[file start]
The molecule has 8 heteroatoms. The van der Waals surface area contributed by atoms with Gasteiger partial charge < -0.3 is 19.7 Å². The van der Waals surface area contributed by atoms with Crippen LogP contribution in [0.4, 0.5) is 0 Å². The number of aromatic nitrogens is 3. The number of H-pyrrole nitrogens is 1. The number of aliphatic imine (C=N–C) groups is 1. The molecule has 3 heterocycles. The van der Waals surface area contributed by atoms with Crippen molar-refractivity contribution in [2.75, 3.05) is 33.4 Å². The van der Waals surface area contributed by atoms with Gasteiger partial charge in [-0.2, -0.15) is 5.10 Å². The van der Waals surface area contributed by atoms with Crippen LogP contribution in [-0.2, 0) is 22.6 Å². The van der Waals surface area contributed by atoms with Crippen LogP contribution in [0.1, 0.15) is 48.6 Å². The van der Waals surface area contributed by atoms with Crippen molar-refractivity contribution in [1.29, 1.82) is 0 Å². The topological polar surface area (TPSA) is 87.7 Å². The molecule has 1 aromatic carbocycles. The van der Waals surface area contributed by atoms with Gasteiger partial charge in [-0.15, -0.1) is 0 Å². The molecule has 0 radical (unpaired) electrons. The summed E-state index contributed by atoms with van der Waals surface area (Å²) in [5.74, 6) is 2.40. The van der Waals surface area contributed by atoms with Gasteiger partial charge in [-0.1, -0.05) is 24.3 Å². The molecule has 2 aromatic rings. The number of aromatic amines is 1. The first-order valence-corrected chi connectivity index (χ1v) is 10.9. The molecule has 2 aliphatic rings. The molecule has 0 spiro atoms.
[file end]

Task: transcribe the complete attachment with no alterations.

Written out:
The molecule has 8 heteroatoms. The van der Waals surface area contributed by atoms with Gasteiger partial charge < -0.3 is 19.7 Å². The van der Waals surface area contributed by atoms with Crippen LogP contribution in [0.4, 0.5) is 0 Å². The number of aromatic nitrogens is 3. The number of H-pyrrole nitrogens is 1. The number of aliphatic imine (C=N–C) groups is 1. The molecule has 3 heterocycles. The van der Waals surface area contributed by atoms with Crippen molar-refractivity contribution in [2.75, 3.05) is 33.4 Å². The van der Waals surface area contributed by atoms with Gasteiger partial charge in [-0.2, -0.15) is 5.10 Å². The van der Waals surface area contributed by atoms with Crippen LogP contribution in [-0.2, 0) is 22.6 Å². The van der Waals surface area contributed by atoms with Crippen LogP contribution in [0.1, 0.15) is 48.6 Å². The van der Waals surface area contributed by atoms with Crippen molar-refractivity contribution in [1.29, 1.82) is 0 Å². The topological polar surface area (TPSA) is 87.7 Å². The molecule has 1 aromatic carbocycles. The van der Waals surface area contributed by atoms with Gasteiger partial charge in [-0.15, -0.1) is 0 Å². The molecule has 0 radical (unpaired) electrons. The summed E-state index contributed by atoms with van der Waals surface area (Å²) in [5.74, 6) is 2.40. The van der Waals surface area contributed by atoms with Gasteiger partial charge in [-0.1, -0.05) is 24.3 Å². The molecule has 2 aromatic rings. The number of aromatic amines is 1. The first-order valence-corrected chi connectivity index (χ1v) is 10.9. The molecule has 2 aliphatic rings. The molecule has 0 spiro atoms.